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    May 15, 2010
    Everett
    without being argumentative...its a choice...yes fred meyer, safeway etc will sell you a little bird that most likely led a miserable short life being fed chemicals and crap in a dirty tight environment which is then cooked and sold ready to eat but do you really KNOW whats in that meat? no....now I can feed my own little birds and either process myself or let them and I will know whats in the meat AND I can control how my food is treated every step of the way AND if you break it down on the short side even its not a bad price compared to the fosterfarms etc chicken you buy in the meat section (which is still a healthier option than the little fryer in the deli precooked imo)....chicken where I am is up to 7dollars per pound....if a cornish say nets 3-5 pounds per bird and it costs 3-5 per bird to process and you take 25 birds that only net 3 pounds plus you pay 5 dollars (high end of scale) you can see the cost per pound is roughly 1.70 per pound plus feed costs so even at 3 dollars per pound it is cheaper than the grocery store.....AND you know where your food came from and how it was treated....besides man fuzzybutts are cute as hell and its an excuse to buy more [​IMG]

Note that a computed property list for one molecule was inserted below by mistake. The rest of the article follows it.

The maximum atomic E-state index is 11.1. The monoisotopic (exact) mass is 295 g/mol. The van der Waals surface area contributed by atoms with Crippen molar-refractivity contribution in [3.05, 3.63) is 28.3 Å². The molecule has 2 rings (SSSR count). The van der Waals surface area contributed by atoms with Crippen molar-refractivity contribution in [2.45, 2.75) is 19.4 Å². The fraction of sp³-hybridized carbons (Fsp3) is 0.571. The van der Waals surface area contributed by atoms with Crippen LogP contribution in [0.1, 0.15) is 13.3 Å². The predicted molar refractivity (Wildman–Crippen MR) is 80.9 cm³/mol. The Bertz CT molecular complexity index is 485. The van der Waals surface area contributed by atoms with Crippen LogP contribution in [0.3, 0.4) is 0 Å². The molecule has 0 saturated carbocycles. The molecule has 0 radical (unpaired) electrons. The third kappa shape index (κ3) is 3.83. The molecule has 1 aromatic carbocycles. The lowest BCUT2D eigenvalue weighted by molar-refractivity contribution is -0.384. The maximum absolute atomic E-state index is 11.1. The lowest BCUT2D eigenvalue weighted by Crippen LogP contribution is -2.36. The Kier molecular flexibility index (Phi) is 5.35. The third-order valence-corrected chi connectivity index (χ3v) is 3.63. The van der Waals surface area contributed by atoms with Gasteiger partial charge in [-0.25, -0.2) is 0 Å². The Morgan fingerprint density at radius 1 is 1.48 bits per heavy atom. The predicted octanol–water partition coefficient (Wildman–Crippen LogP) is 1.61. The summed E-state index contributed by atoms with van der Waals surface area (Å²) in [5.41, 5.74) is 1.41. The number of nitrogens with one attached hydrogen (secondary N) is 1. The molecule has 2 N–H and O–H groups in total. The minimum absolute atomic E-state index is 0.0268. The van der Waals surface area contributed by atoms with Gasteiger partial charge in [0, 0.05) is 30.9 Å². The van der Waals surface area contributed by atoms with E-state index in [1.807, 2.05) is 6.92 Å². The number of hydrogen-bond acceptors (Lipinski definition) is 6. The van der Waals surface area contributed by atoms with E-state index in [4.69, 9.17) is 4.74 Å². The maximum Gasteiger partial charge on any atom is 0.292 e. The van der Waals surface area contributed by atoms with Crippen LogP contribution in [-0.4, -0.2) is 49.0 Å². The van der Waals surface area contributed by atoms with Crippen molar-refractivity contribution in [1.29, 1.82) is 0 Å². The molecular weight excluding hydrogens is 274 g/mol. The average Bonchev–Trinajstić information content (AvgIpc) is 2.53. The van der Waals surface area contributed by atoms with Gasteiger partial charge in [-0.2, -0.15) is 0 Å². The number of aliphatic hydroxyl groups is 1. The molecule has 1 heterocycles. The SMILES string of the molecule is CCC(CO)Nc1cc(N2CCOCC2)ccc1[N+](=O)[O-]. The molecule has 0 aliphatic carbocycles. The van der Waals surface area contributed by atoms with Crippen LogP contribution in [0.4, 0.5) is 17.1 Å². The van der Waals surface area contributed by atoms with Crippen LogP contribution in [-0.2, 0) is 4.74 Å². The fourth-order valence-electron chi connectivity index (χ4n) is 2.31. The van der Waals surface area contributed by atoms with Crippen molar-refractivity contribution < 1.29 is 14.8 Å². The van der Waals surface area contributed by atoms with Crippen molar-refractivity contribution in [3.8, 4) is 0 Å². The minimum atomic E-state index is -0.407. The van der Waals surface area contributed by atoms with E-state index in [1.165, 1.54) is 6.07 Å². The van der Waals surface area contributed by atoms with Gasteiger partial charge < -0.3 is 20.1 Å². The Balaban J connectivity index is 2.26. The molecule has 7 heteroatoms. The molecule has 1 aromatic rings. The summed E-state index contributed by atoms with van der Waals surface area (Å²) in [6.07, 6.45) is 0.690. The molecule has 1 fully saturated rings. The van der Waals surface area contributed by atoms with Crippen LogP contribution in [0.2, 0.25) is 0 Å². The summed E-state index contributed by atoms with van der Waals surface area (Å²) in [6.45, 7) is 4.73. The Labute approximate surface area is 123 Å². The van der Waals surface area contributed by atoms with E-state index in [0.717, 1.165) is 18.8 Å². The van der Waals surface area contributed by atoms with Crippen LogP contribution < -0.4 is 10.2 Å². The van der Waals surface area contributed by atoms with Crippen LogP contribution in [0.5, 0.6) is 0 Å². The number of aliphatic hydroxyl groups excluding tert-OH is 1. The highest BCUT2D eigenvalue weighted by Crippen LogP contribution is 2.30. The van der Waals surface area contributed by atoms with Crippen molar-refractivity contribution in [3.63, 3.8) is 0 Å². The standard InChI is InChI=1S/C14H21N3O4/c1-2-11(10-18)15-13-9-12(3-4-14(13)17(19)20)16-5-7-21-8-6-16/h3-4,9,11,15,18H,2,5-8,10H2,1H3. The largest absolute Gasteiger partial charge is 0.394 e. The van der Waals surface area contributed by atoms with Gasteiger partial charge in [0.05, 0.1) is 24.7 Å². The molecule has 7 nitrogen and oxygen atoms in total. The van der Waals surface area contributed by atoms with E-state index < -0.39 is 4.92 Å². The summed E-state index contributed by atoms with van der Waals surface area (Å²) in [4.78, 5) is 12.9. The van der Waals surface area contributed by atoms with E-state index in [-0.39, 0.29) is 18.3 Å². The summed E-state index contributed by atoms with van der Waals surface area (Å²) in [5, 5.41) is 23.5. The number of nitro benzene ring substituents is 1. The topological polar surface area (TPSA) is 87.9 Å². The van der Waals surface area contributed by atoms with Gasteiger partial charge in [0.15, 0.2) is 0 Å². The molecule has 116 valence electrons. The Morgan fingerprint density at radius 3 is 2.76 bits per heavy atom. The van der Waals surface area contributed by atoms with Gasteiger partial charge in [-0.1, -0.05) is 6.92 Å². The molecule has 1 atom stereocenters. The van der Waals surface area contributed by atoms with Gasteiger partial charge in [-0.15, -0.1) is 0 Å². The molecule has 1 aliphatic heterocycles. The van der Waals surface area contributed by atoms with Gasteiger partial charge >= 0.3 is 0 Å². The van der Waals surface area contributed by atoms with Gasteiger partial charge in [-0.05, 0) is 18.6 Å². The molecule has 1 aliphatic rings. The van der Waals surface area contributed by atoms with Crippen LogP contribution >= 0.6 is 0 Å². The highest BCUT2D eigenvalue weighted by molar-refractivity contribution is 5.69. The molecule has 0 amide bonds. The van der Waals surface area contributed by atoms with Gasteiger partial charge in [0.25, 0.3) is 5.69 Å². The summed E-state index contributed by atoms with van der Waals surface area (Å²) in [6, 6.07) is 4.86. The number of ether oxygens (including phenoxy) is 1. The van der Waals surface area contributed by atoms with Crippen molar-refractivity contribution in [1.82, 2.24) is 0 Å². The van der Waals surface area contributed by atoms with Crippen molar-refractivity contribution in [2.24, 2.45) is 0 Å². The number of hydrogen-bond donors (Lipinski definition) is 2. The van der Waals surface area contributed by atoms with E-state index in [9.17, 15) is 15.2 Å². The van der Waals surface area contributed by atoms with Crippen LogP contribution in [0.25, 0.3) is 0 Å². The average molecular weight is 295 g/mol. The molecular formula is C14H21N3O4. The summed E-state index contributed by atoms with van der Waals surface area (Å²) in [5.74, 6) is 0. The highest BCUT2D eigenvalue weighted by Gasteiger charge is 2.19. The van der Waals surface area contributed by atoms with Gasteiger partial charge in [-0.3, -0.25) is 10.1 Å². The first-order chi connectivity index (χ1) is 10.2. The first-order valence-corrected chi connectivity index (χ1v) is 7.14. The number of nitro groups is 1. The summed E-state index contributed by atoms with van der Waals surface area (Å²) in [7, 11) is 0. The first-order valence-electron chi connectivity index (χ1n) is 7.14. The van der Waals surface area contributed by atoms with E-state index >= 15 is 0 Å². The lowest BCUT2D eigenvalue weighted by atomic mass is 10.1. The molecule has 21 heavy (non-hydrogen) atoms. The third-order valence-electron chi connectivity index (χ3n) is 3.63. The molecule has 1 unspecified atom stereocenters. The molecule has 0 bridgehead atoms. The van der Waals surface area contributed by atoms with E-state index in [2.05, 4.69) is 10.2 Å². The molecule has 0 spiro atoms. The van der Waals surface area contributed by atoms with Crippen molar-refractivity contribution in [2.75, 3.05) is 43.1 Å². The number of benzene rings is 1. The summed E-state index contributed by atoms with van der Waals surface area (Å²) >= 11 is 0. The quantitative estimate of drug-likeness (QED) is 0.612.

6. Bossroo

    Bossroo Chillin' With My Peeps